Many campuses have seen a significant uptick in vigorous verbal exchanges, protests and demonstrations, particularly related to race relations. This activity tests colleges’ desire to create open dialogue while also fulfilling their obligations to provide a campus environment focused on learning and the safe exchange of ideas.
Although issues involving the University of Missouri, Columbia, have probably garnered the most attention by the mainstream media because its football team helped bring national publicity to student concerns on its campus, it’s only one example of many recent student protests across the nation.
Campuses that anticipate vigorous demonstrations and debates should keep in mind the key legal parameters related to free speech. But, equally important, they should also trust their own judgment to guide their practical efforts and decisions related to expressive activity on their campuses.
Legal issues key part of equation
Higher ed administrators charged with maintaining the balance between free expression and keeping order on campus must remain cognizant of key legal issues.
Administrators know that under the First Amendment, public institutions have limited ability to restrict speech. Courts have issued innumerable opinions about the contours of those limitations. First Amendment law is complex, and legal counsel should usually be involved when considering specific free-speech issues.
Although private institutions aren’t subject to the constitutional requirements for restricting speech, most private institutions still take into account how public institutions address campus speech issues when making decisions about protests and disruptions, and often hold themselves out as recognizing the value in robust expressive activity.
Some speech not protected
Campus officials have some leeway to restrict truly threatening expressive activity — such as speech that could incite violence. And campus officials may restrict obscene speech and defamatory speech. But most speech doesn’t fall into these categories, and determining what constitutes speech that isn’t protected can be difficult.
Time, place, manner restrictions
Colleges may create reasonable time, place and manner restrictions on speech, and campus officials often know that speech that is (or is reasonably predicted to become) substantially disruptive can allow administrative action to regulate time, place and manner. But what one person would deem a substantial disruption could easily qualify as another person’s example of academic freedom and free speech at its best.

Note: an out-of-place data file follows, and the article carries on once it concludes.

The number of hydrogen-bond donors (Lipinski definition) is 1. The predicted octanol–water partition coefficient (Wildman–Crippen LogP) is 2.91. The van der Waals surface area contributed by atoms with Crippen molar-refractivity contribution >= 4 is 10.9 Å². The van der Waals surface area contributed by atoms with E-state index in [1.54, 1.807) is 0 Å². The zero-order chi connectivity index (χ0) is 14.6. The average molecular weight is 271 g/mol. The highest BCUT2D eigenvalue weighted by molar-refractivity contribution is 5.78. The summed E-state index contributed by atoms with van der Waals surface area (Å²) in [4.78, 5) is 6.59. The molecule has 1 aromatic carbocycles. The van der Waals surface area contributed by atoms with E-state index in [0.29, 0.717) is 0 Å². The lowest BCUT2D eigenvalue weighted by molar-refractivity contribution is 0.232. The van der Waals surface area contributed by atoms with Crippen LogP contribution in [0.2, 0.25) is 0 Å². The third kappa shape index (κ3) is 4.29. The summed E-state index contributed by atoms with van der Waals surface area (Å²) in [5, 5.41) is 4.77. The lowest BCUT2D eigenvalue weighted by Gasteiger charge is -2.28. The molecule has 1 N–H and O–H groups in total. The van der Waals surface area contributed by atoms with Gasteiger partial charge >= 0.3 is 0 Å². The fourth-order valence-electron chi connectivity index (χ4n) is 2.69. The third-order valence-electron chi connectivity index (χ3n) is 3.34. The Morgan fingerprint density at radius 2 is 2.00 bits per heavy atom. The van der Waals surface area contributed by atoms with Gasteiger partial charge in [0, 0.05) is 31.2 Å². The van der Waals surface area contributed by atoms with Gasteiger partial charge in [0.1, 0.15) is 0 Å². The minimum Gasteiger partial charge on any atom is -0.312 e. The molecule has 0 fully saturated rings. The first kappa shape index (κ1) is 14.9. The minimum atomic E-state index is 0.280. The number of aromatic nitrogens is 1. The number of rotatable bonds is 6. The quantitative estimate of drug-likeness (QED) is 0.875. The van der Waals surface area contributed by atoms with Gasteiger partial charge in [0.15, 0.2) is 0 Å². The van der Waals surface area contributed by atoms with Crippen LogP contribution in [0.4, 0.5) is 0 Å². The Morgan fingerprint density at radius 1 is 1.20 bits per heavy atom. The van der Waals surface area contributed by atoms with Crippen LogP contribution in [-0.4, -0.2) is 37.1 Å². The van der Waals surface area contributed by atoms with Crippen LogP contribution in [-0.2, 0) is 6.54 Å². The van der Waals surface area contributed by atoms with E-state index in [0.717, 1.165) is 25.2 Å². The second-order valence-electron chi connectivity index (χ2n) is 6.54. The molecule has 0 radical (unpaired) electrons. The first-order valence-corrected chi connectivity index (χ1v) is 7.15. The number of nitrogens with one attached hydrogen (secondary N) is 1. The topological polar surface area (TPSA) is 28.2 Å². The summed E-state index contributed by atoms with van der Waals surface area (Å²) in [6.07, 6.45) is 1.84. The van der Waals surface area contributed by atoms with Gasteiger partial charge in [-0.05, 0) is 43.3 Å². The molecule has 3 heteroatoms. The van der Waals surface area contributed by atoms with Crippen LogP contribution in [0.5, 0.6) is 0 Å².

Hate-speech codes have been rejected by courts, usually because they’re overbroad (capturing speech that can’t be restricted) or vague (unclear so as to chill individuals from exercising speech rights).
But campuses typically have policies that allow discipline for speech that actually infringes on the rights of others, such as harassment toward an individual or individuals based on protected characteristics, and these policies, if properly drafted, are legal and can be invoked to address harassment.
Keep in mind that it can be tempting to overreach in any of the legal parameters. When seeking to quell unrest, administrators must be wary of First Amendment challenges when addressing expressive activity. Courts will often respond to restrictions on speech with a time-honored response that the answer to speech one doesn’t like is more speech, not less. In other words, courts encourage enhancing opportunities for opposing viewpoints instead of restricting speech.
Accordingly, the best way to address offensive speech is to respond with more speech, rather than attempting to quiet the offensive speech altogether. It’s worthwhile to ask whether providing an avenue for more speech may be an acceptable response to vigorous expressive activity before taking steps to attempt to restrict it.
Practical concerns play most critical role
Legal challenges related to the exercise of speech may correlate to the campus environment and administrative mindset. In other words, if an administration’s initial reaction to students seeking to be heard is a “law and order”–type approach, that approach is likely to play out through individual administrators’ restrictive views.
Campuswide emails that threaten students with discipline or arrest for hateful speech, for example, may have good intentions, but they may expose a college to legal challenges. More importantly, generalized threats of discipline may backfire by pushing students to test the outer limits of protected speech and increase the likelihood of actual substantial disruption.
Campus leaders looking to reduce legal risk and engender understanding from courts (and others) are often best served by the following key components:
- Transparency. Provide up-to-date and accurate information on issues that students seem concerned about.
- Planning and sharing. Develop a plan for dealing with controversial issues that’s reviewed by counsel and demonstrates a thoughtful approach to ensuring that students have an opportunity to express their views but permits necessary restrictions on activities to avoid sustained substantial disruption and real risks of harm to students.
- Ongoing, open communication. Create credibility by demonstrating a real commitment to hearing students’ views if and when you must implement restrictive decisions for the sake of operations or safety.
When campus leaders start from the practical and principled approach to enhance opportunities for students to speak in a safe environment, they also increase the likelihood that when it’s necessary to address speech with some restrictions, those efforts will be understood and upheld if subjected to legal challenge.